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Major Theories of Change

written by: johnsinit • edited by: Linda Richter • updated: 8/31/2010

Major theories of change with respect to behavior of an individual have been explained by people like Icek Ajzen and Albert Bandura. Most of the theories attribute behavioral change to an individual’s perspective of his/her own ability to perform a task and several external factors.

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    Introduction - What Is This All About?

    Theory of change is an attempt to explain possible logical reasons behind any change that has happened. These theories of change could be Albert Bandura about behavioral changes or social changes. Most of the theories of behavioral change were outlined and published in the 1980s and 1990s. Some of the articles published in this regard were theories of reasoned action and planned behavior by Icek Ajzen, social cognitive theory by Albert Bandura, and others. Each of these theories concentrates on different factors that bring about behavioral change in an individual. In most cases, it takes more than one factor to influence behavioral change in an individual.

    Image: Photo of Albert Bandura

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    Self Efficacy

    Self-efficacy is perhaps the single most important factor that contributes to behavioral changes as seen by Albert Bandura while explaining major theories of change. Self-efficacy refers to an individual’s confidence in his/her own ability to perform a specific task. This helps us to determine the kinds of activities in which people prefer to engage, how much energy will be expended in such activities, and how persistent an individual will be in case of a failure. The higher the self-efficacy, the higher is the likelihood of an individual participating in a specific activity.

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    Popular Theories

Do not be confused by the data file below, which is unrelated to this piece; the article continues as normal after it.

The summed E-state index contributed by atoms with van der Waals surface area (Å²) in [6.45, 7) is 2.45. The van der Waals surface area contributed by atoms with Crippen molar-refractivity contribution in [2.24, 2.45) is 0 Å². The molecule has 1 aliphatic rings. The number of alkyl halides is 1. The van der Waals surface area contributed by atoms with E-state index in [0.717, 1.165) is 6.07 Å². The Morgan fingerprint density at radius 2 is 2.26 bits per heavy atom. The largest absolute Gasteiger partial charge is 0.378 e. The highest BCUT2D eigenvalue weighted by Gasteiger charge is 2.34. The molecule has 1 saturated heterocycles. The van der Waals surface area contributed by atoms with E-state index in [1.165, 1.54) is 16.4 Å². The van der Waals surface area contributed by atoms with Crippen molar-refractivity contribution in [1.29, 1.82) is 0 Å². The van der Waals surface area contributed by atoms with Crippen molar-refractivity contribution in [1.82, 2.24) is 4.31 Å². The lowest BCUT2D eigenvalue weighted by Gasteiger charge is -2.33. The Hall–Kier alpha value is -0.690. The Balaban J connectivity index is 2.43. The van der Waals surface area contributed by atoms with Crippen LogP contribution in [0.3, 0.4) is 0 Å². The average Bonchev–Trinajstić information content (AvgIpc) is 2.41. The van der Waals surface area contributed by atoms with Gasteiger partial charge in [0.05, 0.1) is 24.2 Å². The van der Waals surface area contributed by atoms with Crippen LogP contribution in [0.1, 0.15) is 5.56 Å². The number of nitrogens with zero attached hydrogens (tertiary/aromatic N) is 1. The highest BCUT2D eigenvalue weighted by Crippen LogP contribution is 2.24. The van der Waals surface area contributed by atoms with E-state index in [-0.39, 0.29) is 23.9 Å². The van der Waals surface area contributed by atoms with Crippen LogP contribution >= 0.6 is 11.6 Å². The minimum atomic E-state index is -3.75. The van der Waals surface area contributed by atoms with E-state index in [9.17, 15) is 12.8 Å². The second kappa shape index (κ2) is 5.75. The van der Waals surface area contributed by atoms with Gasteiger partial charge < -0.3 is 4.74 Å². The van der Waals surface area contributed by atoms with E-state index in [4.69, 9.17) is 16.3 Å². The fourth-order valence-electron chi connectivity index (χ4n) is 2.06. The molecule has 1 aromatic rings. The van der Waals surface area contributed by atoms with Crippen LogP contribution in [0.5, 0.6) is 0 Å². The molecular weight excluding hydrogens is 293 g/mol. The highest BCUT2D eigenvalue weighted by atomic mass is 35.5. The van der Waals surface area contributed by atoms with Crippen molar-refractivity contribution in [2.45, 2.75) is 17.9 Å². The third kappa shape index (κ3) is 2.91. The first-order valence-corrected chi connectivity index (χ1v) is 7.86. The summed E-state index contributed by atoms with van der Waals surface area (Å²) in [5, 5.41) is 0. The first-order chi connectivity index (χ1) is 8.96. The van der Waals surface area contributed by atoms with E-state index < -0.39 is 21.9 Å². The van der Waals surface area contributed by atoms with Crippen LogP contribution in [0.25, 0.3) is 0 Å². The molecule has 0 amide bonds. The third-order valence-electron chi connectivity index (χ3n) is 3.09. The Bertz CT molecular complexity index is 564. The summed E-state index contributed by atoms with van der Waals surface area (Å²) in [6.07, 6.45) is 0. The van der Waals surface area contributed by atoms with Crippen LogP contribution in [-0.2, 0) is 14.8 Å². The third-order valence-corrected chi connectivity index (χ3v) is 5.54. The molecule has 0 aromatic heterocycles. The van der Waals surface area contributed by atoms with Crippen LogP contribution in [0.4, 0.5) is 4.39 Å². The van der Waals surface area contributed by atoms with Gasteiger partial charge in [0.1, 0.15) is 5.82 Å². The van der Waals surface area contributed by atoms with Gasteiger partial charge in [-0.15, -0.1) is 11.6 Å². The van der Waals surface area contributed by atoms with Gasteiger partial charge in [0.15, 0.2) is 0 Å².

Social cognitive theory is one of the major theories of change, of which the most important aspect is self-efficacy. This theory states that environmental, personal, and behavioral elements determine behavioral changes in an individual. Each of these elements also affect each other thus making them all inter-dependent and inter-linked. The theory addresses psychological dynamics that determine behavior and also how they bring about a behavioral change.

    One of other major theories of change is the theory of reasoned action. This theory assumes that the individual understands a behavior’s consequences prior to performing a particular behavior. So, the behavior is seen as a function of a person’s intention, that it comprises his/her attitude toward performing a behavior. Attitude, in turn, is determined by his/her beliefs about perceived consequences and a subjective analysis of performing the behavior.

    Attribution theory is also one of the major theories of change which explores how individuals attribute causes to specific events and behaviors. It also states that every individual views his/her performance as dependent upon ability, luck, and task difficulty along with the effort that the task needs. Also, influences to such performances can be external or internal. External attributions are about external factors such as weather. Internal attributions are about factors within the person such as his/her presence of mind, lack of intelligence, and so forth. Some major theories of change when it comes to social change are Hegelian theory which states social change is based on interaction of opposing forces.

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    Summary

    Such theories of change can be applied in areas of health, education, and criminology. These theories can be used to explain health-related behaviors, develop effective teaching methods, and prevent crimes from happening.

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    References

    TravelSmart of Victoria, Austraia. Theories and models of behaviour change, at http://www.travelsmart.vic.gov.au/doi/doielect.nsf/2a6bd98dee287482ca256915001cff0c/eac8a984b717095bca256d100017ba50/$FILE/Theories%20and%20models%20of%20behaviour%20change.pdf

    Peck, Jonathan. Some theories of social change for future practitioners, Article 107, Institute for Alternative Futures, Tamkung University, at http://www.jfs.tku.edu.tw/14-2/A06.pdf

    Robinson, Rusell. Perceptual segregation (abstract) from The Situationist blog of 4/22/08 at http://thesituationist.wordpress.com/2008/04/22/

    Marvin Barrett.com. The self improvement blog that makes a difference, at http://www.marvin-barrett.com/self-improvement-blog.html